This user guide will explain how to use the map, and how to interpret the different sections. The map itself can be reached by clicking on the Map tab in the header.
There are two parts to this visualisation: the map in the main window, and the graph in the sidebar to the right.
There are also two types of data: factors that would be expected to support communities and indicators of need in those communities.
You select support and need measures in the sidebar. You can change the selected measures to answer different questions.
The measures you select are plotted on the graph, each circle corresponding to an area. How many circles there are depends on how fine-grained the data are for that measure (and how many areas the map will be divided into).
Descriptions of the measures can be found in the project's Open Science Framework repository.
If you select one measure from the drop-down list, the graph shows how that measure varies between different areas, from low on the left to high on the right. The line shows the average (mean) value of that measure. Here we have selected the number of registered volunteers per 100 people.
More intense colours reflect greater values of that measure. More support is always blue; more need is always red.
The same colours are applied to the map.
If you add one support measure and one need measure, they are plotted against each other, with need on the horizontal axis and support on the vertical axis. Here we have selected the number of registered volunteers per 100 people as the support measure, and the number of known cases of COVID-19 per 100 people as the need measure.
The bottom right of the graph reflects areas with high need and low support, while the top left reflects areas with low need and high support.
So areas near the bottom right of the graph appear the most intense red, while those near the top left appear the most intense blue.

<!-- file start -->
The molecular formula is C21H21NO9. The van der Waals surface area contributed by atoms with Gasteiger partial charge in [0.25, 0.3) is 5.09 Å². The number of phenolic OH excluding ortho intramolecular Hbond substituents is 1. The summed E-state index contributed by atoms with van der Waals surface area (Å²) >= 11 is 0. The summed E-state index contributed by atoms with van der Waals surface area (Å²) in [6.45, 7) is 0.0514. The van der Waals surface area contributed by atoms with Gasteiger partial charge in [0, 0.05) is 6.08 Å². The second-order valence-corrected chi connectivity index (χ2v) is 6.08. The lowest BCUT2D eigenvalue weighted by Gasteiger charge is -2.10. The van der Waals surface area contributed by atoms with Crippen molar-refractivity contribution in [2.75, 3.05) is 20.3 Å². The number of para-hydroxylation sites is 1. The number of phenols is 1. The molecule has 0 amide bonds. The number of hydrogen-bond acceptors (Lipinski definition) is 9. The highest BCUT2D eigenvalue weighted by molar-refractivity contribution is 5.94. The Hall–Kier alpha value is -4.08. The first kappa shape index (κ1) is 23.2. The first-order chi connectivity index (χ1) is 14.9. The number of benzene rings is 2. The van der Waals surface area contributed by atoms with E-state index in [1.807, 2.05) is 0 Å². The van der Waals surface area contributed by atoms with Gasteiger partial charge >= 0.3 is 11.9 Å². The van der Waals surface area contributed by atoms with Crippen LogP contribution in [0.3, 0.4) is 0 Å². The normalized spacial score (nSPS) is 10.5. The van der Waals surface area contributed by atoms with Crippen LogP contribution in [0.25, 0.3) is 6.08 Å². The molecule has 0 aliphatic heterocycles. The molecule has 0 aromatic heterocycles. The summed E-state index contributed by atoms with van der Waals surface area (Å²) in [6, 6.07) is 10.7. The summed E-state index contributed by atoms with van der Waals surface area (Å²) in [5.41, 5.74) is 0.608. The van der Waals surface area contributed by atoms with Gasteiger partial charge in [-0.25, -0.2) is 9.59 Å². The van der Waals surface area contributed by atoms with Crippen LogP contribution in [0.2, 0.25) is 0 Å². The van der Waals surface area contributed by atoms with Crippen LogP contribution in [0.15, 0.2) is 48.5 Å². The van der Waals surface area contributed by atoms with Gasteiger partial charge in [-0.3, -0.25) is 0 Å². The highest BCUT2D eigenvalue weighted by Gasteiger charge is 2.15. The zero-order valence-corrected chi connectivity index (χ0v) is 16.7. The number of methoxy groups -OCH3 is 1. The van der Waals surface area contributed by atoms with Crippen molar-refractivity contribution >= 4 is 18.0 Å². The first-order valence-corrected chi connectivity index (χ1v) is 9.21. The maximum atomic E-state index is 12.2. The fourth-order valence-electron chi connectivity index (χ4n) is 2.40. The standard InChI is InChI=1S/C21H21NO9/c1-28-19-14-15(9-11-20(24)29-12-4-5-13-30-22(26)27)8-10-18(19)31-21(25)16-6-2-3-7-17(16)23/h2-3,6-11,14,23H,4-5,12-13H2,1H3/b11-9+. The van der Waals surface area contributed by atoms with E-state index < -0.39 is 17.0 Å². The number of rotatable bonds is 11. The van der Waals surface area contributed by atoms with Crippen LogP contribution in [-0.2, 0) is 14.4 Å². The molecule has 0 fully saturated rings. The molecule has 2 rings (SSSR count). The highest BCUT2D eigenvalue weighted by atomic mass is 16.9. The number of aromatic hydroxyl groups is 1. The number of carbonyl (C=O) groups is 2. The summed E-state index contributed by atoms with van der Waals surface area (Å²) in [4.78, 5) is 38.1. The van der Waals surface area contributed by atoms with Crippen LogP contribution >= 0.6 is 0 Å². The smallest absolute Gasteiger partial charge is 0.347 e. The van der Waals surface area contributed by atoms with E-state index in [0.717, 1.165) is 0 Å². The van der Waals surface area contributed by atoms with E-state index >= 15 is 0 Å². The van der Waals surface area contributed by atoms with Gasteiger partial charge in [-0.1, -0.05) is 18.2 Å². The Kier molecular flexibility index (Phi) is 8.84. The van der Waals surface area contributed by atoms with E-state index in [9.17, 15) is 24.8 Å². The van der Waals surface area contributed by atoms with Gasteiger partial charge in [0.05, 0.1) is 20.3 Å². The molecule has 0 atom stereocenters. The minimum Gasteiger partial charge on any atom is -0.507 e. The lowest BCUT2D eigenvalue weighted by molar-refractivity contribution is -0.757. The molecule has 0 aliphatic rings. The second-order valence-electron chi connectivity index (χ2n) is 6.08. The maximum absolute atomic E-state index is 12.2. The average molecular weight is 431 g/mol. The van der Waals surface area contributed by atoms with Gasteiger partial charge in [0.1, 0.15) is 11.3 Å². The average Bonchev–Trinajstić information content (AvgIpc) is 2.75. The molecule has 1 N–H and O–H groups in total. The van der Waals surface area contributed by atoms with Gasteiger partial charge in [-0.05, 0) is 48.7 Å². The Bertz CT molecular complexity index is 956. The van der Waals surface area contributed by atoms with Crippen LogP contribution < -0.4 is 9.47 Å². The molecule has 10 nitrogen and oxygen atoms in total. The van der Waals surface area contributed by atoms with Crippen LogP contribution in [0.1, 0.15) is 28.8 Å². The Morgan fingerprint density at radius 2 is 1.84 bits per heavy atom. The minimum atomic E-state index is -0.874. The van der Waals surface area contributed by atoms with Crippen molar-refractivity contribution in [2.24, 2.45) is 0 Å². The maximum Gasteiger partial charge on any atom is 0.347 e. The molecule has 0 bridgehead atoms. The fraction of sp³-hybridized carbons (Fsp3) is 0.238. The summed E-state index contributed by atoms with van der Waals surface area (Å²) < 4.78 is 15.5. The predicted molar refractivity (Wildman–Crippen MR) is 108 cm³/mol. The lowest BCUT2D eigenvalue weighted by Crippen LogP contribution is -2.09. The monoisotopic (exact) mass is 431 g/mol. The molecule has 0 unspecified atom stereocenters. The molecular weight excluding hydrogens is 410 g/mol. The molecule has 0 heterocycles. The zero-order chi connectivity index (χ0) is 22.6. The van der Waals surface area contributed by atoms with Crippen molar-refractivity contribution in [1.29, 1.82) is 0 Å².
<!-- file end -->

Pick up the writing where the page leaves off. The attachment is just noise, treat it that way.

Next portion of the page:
The grey diagonal line on the graph shows the trend in how the two measures are related. A line from low left to high right implies that as one increases, the other also increases; a line from high right to low left implies that as one increases, the other decreases.
This translates onto the map. More intensely red areas are those with more need, while more intensely blue areas are those with more support, as defined by the measures you have selected in the sidebar.
You can also combine more than one support measure to make a combined support measure. Just add another support measure from the drop-down list. You can do the same for need measures.
The measures are added together with equal weights. These combined measures are scaled as Z-scores, showing how an area’s value relates to the average value across all areas (the mean). Positive Z-scores are above the mean, while negative scores lie below the mean.
Of course, not all combinations of measures will make sense, so bear that in mind when choosing.
The combined measures are provided at the highest resolution available to all the measures that make up the combined score.
Interacting with the map
For help, click the question mark button in the corner of the section you would like to understand more about.
You can close the sidebar by clicking the × in the top right corner of the screen, or open it by clicking the + (visible when the sidebar is closed).
On the map itself, hovering over an area will show where that area appears in the sidebar graph.
Panning and zooming
You can pan to different areas of the map by dragging, or zoom for a more detailed view by scrolling or using the controls in the bottom left of the screen.
Zooming into the map will reveal points corresponding to community support groups. Clicking on one of these points will bring up information about the group.